Although considered a relic of the by-gone era before built-in closets were a given, vintage armoires and wardrobes remain the fastest way to chic in our book. Dashingly tall, a used armoire or used wardrobe adds instant sophistication to a room. Use an Art Deco style in a living room to create a bar that knows no limits, or slip one into the master suite to hide that flat screen you just can’t seem to kick.
EVERYTHING YOU NEED TO KNOW ABOUT VINTAGE ARMOIRES
Despite the fancy French name, vintage armoires are practical pieces of furniture that add useful everyday storage and major character to any room.
An armoire is a large, freestanding cabinet with two doors concealing a main section with hanging space and shelving. Below are additional drawers. Though it can do duty as a wardrobe, a used armoire can hold much more than clothes, such as large electronics like TVs and computers, linens, dinnerware and more.
Due to its size, an antique armoire is naturally striking. With the right style, color and embellishments, it can serve as the main focal point of a room. Eye-catching details like hand painting, latticework and patinated hardware are up to your personal taste.
HISTORY OF THE ARMOIRE
Dating back to medieval times, armoires were first used to hold weapons and armor. The name is believed to come from the Latin word “armorium,” which referred to a chest for storing arms.
In France, early armoires were heavily decorated, featuring gilding, intricate painting and architectural elements like columns. The armoires designed by cabinetmaker Andre-Charles Boulle for Louis XVI in the late 17th century were celebrated as some of the Western world’s grandest pieces of furniture.
Non-royal, less affluent people also owned armoires, though they were smaller and simpler - but still one of the most prized possessions in a home. This high value was demonstrated through masterful construction and elaborate wood carvings.
In the more modern era, pre-20th century American homes did not have built-in closets. Clothes were contained in wardrobes, dressers and armoires. Such storage solutions are still convenient for people living in small apartments or older homes without ample closet space. Feeling l’amour for a vintage armoire? Here are some things to consider before buying one…
First, determine the purpose of your antique armoire. A wardrobe-style one with lots of hanging space and shelves can organize clothes, blankets, towels and other linens. Place it in the bedroom, laundry room or hallway. You can even install mirrors on the inside or outside of the doors.
Entertainment armoires should accommodate a television with holes in the back for wiring and/or a stand that swivels or pulls out. Make sure your vintage armoire can support the weight of a TV and fit its dimensions. With additional space for a stereo, speakers, music, movies and books, the armoire becomes a stylish and organized media console for the living room.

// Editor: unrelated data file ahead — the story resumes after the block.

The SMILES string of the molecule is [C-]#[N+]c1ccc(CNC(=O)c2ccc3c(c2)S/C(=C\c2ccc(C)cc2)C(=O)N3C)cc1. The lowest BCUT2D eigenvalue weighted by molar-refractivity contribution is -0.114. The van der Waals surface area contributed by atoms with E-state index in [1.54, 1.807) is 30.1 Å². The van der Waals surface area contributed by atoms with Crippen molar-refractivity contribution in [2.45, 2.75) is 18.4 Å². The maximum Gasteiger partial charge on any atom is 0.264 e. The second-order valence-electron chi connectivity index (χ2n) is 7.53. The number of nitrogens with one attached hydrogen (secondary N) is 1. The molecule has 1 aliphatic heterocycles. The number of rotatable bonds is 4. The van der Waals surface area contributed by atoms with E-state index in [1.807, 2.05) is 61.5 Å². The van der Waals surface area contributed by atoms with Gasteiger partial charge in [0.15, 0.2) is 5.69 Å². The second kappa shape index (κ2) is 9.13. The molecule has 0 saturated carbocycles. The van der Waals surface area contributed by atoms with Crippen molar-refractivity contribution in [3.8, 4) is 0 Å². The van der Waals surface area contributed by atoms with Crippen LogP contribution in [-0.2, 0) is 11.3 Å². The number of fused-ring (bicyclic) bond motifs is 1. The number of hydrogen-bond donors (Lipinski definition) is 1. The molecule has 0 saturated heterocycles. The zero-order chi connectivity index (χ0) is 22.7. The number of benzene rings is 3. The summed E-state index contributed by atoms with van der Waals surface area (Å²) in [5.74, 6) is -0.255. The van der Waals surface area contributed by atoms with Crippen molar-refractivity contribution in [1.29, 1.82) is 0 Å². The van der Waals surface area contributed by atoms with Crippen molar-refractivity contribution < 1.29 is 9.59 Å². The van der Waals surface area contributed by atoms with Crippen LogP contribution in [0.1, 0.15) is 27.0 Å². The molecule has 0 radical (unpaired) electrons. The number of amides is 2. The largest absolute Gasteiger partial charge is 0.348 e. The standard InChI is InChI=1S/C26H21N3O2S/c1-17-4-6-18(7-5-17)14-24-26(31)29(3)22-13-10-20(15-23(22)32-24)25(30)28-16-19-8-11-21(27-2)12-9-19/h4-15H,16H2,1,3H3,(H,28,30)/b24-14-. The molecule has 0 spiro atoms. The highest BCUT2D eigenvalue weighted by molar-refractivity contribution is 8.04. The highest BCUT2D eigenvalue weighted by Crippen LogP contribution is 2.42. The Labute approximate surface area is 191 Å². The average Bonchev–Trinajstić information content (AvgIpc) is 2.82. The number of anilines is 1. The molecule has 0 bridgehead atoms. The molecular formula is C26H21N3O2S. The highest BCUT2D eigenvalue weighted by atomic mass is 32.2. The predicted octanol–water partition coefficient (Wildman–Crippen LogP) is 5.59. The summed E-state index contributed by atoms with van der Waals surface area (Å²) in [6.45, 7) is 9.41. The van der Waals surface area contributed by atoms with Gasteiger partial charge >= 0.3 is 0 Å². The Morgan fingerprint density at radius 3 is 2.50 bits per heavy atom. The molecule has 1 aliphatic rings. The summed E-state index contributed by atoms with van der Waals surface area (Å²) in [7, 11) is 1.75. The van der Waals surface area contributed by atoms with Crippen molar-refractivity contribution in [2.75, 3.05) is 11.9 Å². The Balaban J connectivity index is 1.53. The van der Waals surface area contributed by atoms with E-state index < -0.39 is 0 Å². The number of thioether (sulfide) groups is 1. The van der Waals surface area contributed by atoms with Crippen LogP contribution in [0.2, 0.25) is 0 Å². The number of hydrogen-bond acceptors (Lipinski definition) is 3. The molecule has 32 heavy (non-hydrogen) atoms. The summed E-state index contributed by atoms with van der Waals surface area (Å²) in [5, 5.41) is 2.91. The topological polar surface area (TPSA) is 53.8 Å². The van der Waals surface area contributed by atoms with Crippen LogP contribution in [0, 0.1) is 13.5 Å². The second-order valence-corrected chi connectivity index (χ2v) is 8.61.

In the dining room, a secondhand armoire serves as part storage and part bar cart. Keep your dishes, glasses and favorite bottles of booze safe and nearby for easy entertaining. Glass doors can put your best china plates, crystal decanters and rare whiskey finds on display.
Less lush but just as useful is an armoire for the home office. The main cabinet should fit a computer, keyboard and power strip. Drawers keep office supplies and paperwork accessible, and space for a printer is valuable too.
Next, identify your personal taste in design. Are you modern? Opt for a sleek mid-century American or Danish armoire. Furniture from that 1930s-60s period was known for clean lines, smooth surfaces and teak wood.
Looking for something more ornate? Try an antique Louis XV armoire. The romantic French Rococo style features elegantly curves lines and elaborate wood carvings with floral motifs. Or try the more anglicized yet still luxe style, Chippendale, named after 18th century cabinetmaker Thomas Chippendale and recognized by its dark mahogany, S-shaped curves and triangular pediments.
Do you go for glam? An Art Deco armoire with rounded edges and geometric wood patterns in chevron and sunburst harkens back to the extravagant Jazz Age.
Prefer more rustic than Roaring Twenties? A used armoire in the 1700s American Shaker style fits perfectly with the farmhouse aesthetic. Shaker furniture is known for clean construction in maple, pine and cherry with simple, wooden knobs. The Mission style, which arrived after Shaker in the 1800s, is similar in its lack of adornment but features darker stains, parallel wooden slats and black or metal hardware.
Finally, consider your space. In a small room, a grandiose armoire will feel overwhelming, while a more modest one helps tie everything together without dominating. An airier room will feel less empty with a large piece of furniture to immediately attract the eye.
Determine if an armoire will fit physically in your space by taking measurements of length, width, height and diagonal height. Can you pull out drawers or open doors without bumping into other furniture? Keep in mind ceilings, wall fixtures, windows and door openings. And consider access to power outlets if your armoire will store a TV or computer. With a bit of consideration, your home can easily fit this stunning source of storage and character.